Building Healthy Online Communities rolls out nationwide HIV home testing program
Beginning at the end of March, many people using Grindr will notice advertisements for a new service: HIV home test kits that can be mailed for free to your home or other location. Called “TakeMeHome,” the program is a collaboration led by Jen Hecht, MPH, senior director of program strategy & evaluation at SFAF and co-founder of Building Healthy Online Communities, with folks at Emory University, Grindr and NASTAD. In July, the program will expand to include STI home testing.
“We know that 22% of men who have sex with men on dating apps have never testing for HIV,” said Hecht. “So we’re immediately focused on getting as many people who haven’t tested before, or haven’t tested recently, access to these home test kits. Because we’re promoting the service through the apps, there’s not a lot of criteria for people to meet to be eligible–just that they’re over 18 years old and haven’t tested in at least a year.”
People who request a home test kit are mailed a free OraSure kit from a fulfillment vendor. The test provides a result in 20 minutes from an oral swab. People who test positive are provided with over-the-phone support and asked to verify their results with in-person testing. Previous research with participants in Virginia found that 88% of people who test positive with an HIV home test kit seek in-person confirmatory testing.
The home testing program wasn’t developed in response to COVID-19 “shelter-in-place” orders, although demand for home testing may increase with social distancing rules in effect.
“We’ve had additional jurisdictions express interest in TakeMeHome in response to COVID-19,” said Hecht. “In terms of consumer demand for home testing, it’s hard to anticipate how that might change but it seems logical that demand might increase if regular testing services are disrupted.”
Hecht said that the program is the result of two years of collaboration. In that time, Building Healthy Online Communities worked with NASTAD to create a seamless process to handle payment from health jurisdictions, and then have Grindr advertise the service to users in that city or state.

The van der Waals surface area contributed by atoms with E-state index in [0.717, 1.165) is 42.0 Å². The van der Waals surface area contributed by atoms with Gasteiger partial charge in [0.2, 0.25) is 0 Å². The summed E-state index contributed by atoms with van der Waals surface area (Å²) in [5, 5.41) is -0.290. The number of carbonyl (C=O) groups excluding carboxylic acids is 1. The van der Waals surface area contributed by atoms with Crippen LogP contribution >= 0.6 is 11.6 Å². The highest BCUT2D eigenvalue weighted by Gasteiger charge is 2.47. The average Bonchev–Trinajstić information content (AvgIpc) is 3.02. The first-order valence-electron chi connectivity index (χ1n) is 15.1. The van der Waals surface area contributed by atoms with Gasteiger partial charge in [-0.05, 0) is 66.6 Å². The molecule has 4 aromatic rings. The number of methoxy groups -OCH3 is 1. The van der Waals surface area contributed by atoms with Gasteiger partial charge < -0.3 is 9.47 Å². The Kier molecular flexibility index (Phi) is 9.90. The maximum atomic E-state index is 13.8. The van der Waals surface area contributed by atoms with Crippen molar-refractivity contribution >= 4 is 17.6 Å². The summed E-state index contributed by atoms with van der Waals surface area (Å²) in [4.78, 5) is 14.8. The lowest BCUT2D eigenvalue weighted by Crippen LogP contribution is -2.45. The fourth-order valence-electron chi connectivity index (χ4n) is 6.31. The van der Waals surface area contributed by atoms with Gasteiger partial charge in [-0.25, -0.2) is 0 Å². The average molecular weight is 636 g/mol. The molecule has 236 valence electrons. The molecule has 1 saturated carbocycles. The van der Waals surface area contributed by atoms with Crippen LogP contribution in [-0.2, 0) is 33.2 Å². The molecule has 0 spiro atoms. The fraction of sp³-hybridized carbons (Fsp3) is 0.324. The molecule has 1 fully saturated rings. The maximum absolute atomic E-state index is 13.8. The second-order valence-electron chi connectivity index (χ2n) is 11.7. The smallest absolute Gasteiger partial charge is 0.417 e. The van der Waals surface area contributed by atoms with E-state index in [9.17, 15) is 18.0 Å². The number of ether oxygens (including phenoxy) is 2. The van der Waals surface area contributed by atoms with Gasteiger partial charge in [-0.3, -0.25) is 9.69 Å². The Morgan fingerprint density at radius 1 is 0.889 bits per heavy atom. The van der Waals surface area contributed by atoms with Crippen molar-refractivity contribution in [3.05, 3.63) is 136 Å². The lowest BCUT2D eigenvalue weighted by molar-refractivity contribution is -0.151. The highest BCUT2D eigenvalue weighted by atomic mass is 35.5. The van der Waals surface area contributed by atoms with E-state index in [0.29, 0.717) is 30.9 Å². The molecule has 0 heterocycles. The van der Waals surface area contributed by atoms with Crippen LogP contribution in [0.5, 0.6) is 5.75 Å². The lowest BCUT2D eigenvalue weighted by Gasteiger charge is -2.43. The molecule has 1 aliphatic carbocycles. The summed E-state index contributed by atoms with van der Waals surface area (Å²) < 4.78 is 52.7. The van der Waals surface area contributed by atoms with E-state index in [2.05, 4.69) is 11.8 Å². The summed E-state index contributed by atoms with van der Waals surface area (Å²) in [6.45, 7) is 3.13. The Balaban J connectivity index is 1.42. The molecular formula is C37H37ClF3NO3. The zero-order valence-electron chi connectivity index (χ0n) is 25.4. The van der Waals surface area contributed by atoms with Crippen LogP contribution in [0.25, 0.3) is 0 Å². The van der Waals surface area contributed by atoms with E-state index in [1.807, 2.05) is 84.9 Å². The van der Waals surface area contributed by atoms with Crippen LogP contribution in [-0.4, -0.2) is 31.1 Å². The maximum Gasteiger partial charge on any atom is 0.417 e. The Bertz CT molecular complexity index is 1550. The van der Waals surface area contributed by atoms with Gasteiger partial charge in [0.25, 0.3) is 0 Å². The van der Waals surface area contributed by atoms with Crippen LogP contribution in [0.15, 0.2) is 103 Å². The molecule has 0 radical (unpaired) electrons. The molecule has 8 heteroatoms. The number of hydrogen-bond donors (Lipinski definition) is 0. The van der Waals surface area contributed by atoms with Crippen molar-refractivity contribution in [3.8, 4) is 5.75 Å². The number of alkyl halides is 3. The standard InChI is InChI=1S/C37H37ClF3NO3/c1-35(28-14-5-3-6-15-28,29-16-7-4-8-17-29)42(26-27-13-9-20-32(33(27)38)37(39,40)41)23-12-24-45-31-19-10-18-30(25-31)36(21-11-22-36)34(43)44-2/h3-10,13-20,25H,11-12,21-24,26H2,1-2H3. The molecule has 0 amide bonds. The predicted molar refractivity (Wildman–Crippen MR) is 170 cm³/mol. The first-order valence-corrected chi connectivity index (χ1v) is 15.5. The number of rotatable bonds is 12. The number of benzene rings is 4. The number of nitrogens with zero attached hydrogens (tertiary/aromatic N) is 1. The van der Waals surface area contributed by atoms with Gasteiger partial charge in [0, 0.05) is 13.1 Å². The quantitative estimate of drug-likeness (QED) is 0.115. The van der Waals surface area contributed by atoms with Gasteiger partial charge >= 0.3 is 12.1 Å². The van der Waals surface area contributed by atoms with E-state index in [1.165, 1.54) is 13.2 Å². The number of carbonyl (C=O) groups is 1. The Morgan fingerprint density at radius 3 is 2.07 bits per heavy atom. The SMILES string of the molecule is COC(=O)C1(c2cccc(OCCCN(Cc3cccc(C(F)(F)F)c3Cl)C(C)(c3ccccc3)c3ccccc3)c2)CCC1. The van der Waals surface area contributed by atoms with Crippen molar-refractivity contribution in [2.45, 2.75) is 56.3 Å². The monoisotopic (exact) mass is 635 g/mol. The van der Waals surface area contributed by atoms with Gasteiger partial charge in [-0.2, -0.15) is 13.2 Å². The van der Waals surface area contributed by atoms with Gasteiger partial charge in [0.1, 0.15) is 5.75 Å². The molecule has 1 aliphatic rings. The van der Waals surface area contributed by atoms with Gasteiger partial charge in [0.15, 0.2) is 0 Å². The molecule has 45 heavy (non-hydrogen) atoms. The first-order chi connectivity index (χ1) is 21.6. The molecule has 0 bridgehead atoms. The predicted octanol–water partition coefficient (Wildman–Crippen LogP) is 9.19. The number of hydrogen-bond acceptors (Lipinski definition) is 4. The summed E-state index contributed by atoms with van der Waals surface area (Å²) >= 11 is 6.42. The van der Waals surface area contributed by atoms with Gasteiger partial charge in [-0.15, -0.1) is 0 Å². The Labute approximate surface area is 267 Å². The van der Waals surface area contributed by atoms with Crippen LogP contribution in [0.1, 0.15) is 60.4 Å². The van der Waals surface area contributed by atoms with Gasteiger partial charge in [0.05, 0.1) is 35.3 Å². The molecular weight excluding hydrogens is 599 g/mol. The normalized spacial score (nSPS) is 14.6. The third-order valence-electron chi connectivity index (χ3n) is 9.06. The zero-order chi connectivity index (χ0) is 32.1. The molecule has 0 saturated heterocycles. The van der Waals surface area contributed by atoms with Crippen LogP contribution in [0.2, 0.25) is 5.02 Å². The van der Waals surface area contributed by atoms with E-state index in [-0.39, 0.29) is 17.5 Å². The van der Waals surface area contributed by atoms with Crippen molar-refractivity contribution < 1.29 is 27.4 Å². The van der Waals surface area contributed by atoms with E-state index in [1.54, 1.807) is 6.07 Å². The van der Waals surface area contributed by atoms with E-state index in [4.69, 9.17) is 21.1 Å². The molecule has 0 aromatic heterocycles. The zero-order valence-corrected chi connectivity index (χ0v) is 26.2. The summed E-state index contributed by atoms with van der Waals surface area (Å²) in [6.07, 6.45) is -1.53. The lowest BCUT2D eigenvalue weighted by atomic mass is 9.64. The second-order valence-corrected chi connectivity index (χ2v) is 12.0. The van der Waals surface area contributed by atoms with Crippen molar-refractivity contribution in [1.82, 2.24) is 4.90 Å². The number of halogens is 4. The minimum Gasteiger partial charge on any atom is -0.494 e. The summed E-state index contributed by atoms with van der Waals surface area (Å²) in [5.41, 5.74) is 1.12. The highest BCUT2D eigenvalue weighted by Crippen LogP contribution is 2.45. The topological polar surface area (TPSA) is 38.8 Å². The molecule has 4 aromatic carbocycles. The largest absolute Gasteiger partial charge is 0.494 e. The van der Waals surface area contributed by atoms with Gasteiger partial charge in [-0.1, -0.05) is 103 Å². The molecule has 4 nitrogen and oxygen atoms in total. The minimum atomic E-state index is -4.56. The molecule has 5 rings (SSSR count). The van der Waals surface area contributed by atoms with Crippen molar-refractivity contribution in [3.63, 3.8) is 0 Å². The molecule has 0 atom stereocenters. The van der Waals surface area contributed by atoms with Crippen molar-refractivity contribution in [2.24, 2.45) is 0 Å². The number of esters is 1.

“My goal is in building this platform for as many jurisdictions to be able to participate in as simple a way as possible,” said Hecht. At the end of March, the program will begin in Oregon, Montana, Tennessee and San Francisco. About 20 additional jurisdictions from across the U.S. have expressed interest in the program.
Hecht collaborated with researchers at Emory University, who were able to provide insight and best practices on HIV home testing programs, and Grindr, who supported the program financially and by committing to run free ads for TakeMeHome.
There are many reasons why people who do not access in-person HIV testing may be more inclined to use a home testing kit.
“There are some obvious obstacles,” said Bryan Collins, MFA, from the Virginia Department of Health. “And even one barrier can discourage someone from getting tested. There are a lot of people who don’t drive, who can’t take off time to go to an STD clinic, or who feel that a local health department can’t offer something to them because of discrimination and concern about confidentiality.”
Collins said that stigma, anxiety about getting a result in public, and worry about not being able to afford HIV testing due to a lack of insurance can also prevent people from getting tested.
Want to know more?
Find out more at Building Healthy Online Communities.